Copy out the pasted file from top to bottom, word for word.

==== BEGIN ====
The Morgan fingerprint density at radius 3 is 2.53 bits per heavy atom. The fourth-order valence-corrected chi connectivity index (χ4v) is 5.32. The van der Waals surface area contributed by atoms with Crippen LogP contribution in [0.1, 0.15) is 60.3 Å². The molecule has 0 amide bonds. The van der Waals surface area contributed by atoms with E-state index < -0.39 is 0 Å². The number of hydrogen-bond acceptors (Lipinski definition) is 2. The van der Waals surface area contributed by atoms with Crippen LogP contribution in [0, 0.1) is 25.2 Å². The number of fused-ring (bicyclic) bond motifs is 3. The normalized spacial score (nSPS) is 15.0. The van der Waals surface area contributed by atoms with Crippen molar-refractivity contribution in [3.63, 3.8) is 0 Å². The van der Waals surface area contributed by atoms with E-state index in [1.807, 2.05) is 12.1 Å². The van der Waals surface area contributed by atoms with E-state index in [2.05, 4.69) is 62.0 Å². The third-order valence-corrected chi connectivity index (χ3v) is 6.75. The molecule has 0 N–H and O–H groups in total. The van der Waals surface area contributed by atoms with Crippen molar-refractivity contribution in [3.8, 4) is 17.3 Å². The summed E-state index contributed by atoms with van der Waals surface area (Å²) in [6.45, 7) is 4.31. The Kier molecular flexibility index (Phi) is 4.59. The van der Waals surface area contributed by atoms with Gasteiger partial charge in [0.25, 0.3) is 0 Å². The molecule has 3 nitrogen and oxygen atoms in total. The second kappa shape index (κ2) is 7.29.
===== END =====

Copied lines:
The Morgan fingerprint density at radius 3 is 2.53 bits per heavy atom. The fourth-order valence-corrected chi connectivity index (χ4v) is 5.32. The van der Waals surface area contributed by atoms with Crippen LogP contribution in [0.1, 0.15) is 60.3 Å². The molecule has 0 amide bonds. The van der Waals surface area contributed by atoms with E-state index < -0.39 is 0 Å². The number of hydrogen-bond acceptors (Lipinski definition) is 2. The van der Waals surface area contributed by atoms with Crippen LogP contribution in [0, 0.1) is 25.2 Å². The number of fused-ring (bicyclic) bond motifs is 3. The normalized spacial score (nSPS) is 15.0. The van der Waals surface area contributed by atoms with Crippen molar-refractivity contribution in [3.63, 3.8) is 0 Å². The van der Waals surface area contributed by atoms with E-state index in [1.807, 2.05) is 12.1 Å². The van der Waals surface area contributed by atoms with E-state index in [2.05, 4.69) is 62.0 Å². The third-order valence-corrected chi connectivity index (χ3v) is 6.75. The molecule has 0 N–H and O–H groups in total. The van der Waals surface area contributed by atoms with Crippen molar-refractivity contribution in [3.8, 4) is 17.3 Å². The summed E-state index contributed by atoms with van der Waals surface area (Å²) in [6.45, 7) is 4.31. The Kier molecular flexibility index (Phi) is 4.59. The van der Waals surface area contributed by atoms with Gasteiger partial charge in [0.25, 0.3) is 0 Å². The molecule has 3 nitrogen and oxygen atoms in total. The second kappa shape index (κ2) is 7.29.